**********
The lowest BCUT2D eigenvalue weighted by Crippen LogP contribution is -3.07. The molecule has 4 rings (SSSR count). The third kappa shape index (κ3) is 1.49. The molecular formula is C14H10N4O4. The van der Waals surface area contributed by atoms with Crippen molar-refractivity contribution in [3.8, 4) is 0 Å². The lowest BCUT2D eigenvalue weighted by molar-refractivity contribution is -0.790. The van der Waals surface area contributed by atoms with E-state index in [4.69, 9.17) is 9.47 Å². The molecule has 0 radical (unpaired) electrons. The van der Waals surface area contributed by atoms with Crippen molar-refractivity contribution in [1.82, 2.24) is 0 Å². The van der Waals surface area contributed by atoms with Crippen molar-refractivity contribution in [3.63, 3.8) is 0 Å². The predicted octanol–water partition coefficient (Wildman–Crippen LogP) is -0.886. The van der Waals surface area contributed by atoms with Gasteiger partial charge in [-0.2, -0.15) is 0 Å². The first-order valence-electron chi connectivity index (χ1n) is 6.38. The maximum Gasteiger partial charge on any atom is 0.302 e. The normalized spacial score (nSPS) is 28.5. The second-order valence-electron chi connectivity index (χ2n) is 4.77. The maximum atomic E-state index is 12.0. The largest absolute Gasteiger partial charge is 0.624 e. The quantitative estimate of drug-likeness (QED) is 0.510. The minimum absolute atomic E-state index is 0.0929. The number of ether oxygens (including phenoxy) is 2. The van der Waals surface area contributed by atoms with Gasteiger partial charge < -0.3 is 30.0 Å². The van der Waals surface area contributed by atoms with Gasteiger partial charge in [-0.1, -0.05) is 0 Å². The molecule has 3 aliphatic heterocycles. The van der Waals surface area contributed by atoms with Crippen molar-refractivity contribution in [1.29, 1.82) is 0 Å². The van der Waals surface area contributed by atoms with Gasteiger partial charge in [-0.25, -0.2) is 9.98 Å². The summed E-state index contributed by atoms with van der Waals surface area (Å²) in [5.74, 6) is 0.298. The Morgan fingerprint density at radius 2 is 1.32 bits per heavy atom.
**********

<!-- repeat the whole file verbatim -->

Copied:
The lowest BCUT2D eigenvalue weighted by Crippen LogP contribution is -3.07. The molecule has 4 rings (SSSR count). The third kappa shape index (κ3) is 1.49. The molecular formula is C14H10N4O4. The van der Waals surface area contributed by atoms with Crippen molar-refractivity contribution in [3.8, 4) is 0 Å². The lowest BCUT2D eigenvalue weighted by molar-refractivity contribution is -0.790. The van der Waals surface area contributed by atoms with E-state index in [4.69, 9.17) is 9.47 Å². The molecule has 0 radical (unpaired) electrons. The van der Waals surface area contributed by atoms with Crippen molar-refractivity contribution in [1.82, 2.24) is 0 Å². The van der Waals surface area contributed by atoms with Crippen molar-refractivity contribution in [3.63, 3.8) is 0 Å². The predicted octanol–water partition coefficient (Wildman–Crippen LogP) is -0.886. The van der Waals surface area contributed by atoms with Gasteiger partial charge in [-0.2, -0.15) is 0 Å². The first-order valence-electron chi connectivity index (χ1n) is 6.38. The maximum Gasteiger partial charge on any atom is 0.302 e. The normalized spacial score (nSPS) is 28.5. The second-order valence-electron chi connectivity index (χ2n) is 4.77. The maximum atomic E-state index is 12.0. The largest absolute Gasteiger partial charge is 0.624 e. The quantitative estimate of drug-likeness (QED) is 0.510. The minimum absolute atomic E-state index is 0.0929. The number of ether oxygens (including phenoxy) is 2. The van der Waals surface area contributed by atoms with Gasteiger partial charge < -0.3 is 30.0 Å². The van der Waals surface area contributed by atoms with Gasteiger partial charge in [-0.1, -0.05) is 0 Å². The molecule has 3 aliphatic heterocycles. The van der Waals surface area contributed by atoms with Crippen molar-refractivity contribution in [1.29, 1.82) is 0 Å². The van der Waals surface area contributed by atoms with Gasteiger partial charge in [-0.25, -0.2) is 9.98 Å². The summed E-state index contributed by atoms with van der Waals surface area (Å²) in [5.74, 6) is 0.298. The Morgan fingerprint density at radius 2 is 1.32 bits per heavy atom.